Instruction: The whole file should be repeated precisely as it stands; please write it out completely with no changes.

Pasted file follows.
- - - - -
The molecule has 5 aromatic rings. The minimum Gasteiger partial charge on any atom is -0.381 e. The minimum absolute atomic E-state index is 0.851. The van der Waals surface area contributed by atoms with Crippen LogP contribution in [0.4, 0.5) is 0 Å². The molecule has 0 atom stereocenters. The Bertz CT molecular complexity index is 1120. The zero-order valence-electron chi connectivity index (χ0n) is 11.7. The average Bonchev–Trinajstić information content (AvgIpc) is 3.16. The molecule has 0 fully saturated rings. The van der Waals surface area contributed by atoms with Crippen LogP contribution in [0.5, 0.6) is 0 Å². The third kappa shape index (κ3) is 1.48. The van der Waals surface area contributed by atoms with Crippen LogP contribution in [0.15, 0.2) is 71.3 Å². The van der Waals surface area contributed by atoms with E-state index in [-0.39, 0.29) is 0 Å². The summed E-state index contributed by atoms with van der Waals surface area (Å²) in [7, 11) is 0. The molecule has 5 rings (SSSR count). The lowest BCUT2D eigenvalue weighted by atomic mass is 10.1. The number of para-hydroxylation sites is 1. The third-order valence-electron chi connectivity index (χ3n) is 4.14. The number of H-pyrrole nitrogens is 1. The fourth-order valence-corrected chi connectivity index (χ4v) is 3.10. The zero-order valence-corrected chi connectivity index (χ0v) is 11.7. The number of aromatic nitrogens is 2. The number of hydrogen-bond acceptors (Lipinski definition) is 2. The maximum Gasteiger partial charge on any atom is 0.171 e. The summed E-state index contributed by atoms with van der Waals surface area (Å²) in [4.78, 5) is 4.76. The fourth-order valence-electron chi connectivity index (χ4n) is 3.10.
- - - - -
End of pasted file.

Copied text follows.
The molecule has 5 aromatic rings. The minimum Gasteiger partial charge on any atom is -0.381 e. The minimum absolute atomic E-state index is 0.851. The van der Waals surface area contributed by atoms with Crippen LogP contribution in [0.4, 0.5) is 0 Å². The molecule has 0 atom stereocenters. The Bertz CT molecular complexity index is 1120. The zero-order valence-electron chi connectivity index (χ0n) is 11.7. The average Bonchev–Trinajstić information content (AvgIpc) is 3.16. The molecule has 0 fully saturated rings. The van der Waals surface area contributed by atoms with Crippen LogP contribution in [0.5, 0.6) is 0 Å². The third kappa shape index (κ3) is 1.48. The van der Waals surface area contributed by atoms with Crippen LogP contribution in [0.15, 0.2) is 71.3 Å². The van der Waals surface area contributed by atoms with E-state index in [-0.39, 0.29) is 0 Å². The summed E-state index contributed by atoms with van der Waals surface area (Å²) in [7, 11) is 0. The molecule has 5 rings (SSSR count). The lowest BCUT2D eigenvalue weighted by atomic mass is 10.1. The number of para-hydroxylation sites is 1. The third-order valence-electron chi connectivity index (χ3n) is 4.14. The number of H-pyrrole nitrogens is 1. The fourth-order valence-corrected chi connectivity index (χ4v) is 3.10. The zero-order valence-corrected chi connectivity index (χ0v) is 11.7. The number of aromatic nitrogens is 2. The number of hydrogen-bond acceptors (Lipinski definition) is 2. The maximum Gasteiger partial charge on any atom is 0.171 e. The summed E-state index contributed by atoms with van der Waals surface area (Å²) in [4.78, 5) is 4.76. The fourth-order valence-electron chi connectivity index (χ4n) is 3.10.